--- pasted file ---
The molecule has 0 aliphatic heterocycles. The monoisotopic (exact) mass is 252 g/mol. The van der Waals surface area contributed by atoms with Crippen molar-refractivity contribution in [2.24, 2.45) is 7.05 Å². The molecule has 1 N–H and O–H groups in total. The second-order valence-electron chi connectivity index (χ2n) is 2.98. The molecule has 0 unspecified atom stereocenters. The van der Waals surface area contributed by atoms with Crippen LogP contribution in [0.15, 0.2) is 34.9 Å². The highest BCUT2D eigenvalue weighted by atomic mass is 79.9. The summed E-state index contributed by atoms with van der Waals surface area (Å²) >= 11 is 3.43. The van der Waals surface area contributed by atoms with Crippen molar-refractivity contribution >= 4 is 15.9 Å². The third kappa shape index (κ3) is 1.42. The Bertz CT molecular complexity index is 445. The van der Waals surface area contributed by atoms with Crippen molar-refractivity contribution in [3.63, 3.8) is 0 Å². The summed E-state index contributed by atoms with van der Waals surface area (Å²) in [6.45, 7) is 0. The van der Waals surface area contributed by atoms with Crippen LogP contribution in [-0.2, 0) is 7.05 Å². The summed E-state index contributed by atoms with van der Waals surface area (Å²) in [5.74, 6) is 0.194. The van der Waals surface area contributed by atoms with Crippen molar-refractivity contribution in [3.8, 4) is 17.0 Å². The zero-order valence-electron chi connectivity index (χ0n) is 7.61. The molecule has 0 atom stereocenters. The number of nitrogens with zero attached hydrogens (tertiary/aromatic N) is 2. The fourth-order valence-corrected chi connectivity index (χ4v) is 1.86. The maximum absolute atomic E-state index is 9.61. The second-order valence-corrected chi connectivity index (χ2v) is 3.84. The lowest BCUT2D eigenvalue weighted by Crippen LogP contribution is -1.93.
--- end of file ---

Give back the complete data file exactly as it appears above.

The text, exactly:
The molecule has 0 aliphatic heterocycles. The monoisotopic (exact) mass is 252 g/mol. The van der Waals surface area contributed by atoms with Crippen molar-refractivity contribution in [2.24, 2.45) is 7.05 Å². The molecule has 1 N–H and O–H groups in total. The second-order valence-electron chi connectivity index (χ2n) is 2.98. The molecule has 0 unspecified atom stereocenters. The van der Waals surface area contributed by atoms with Crippen LogP contribution in [0.15, 0.2) is 34.9 Å². The highest BCUT2D eigenvalue weighted by atomic mass is 79.9. The summed E-state index contributed by atoms with van der Waals surface area (Å²) >= 11 is 3.43. The van der Waals surface area contributed by atoms with Crippen molar-refractivity contribution >= 4 is 15.9 Å². The third kappa shape index (κ3) is 1.42. The Bertz CT molecular complexity index is 445. The van der Waals surface area contributed by atoms with Crippen molar-refractivity contribution in [3.63, 3.8) is 0 Å². The summed E-state index contributed by atoms with van der Waals surface area (Å²) in [6.45, 7) is 0. The van der Waals surface area contributed by atoms with Crippen LogP contribution in [-0.2, 0) is 7.05 Å². The summed E-state index contributed by atoms with van der Waals surface area (Å²) in [5.74, 6) is 0.194. The van der Waals surface area contributed by atoms with Crippen molar-refractivity contribution in [3.8, 4) is 17.0 Å². The zero-order valence-electron chi connectivity index (χ0n) is 7.61. The molecule has 0 atom stereocenters. The number of nitrogens with zero attached hydrogens (tertiary/aromatic N) is 2. The fourth-order valence-corrected chi connectivity index (χ4v) is 1.86. The maximum absolute atomic E-state index is 9.61. The second-order valence-corrected chi connectivity index (χ2v) is 3.84. The lowest BCUT2D eigenvalue weighted by Crippen LogP contribution is -1.93.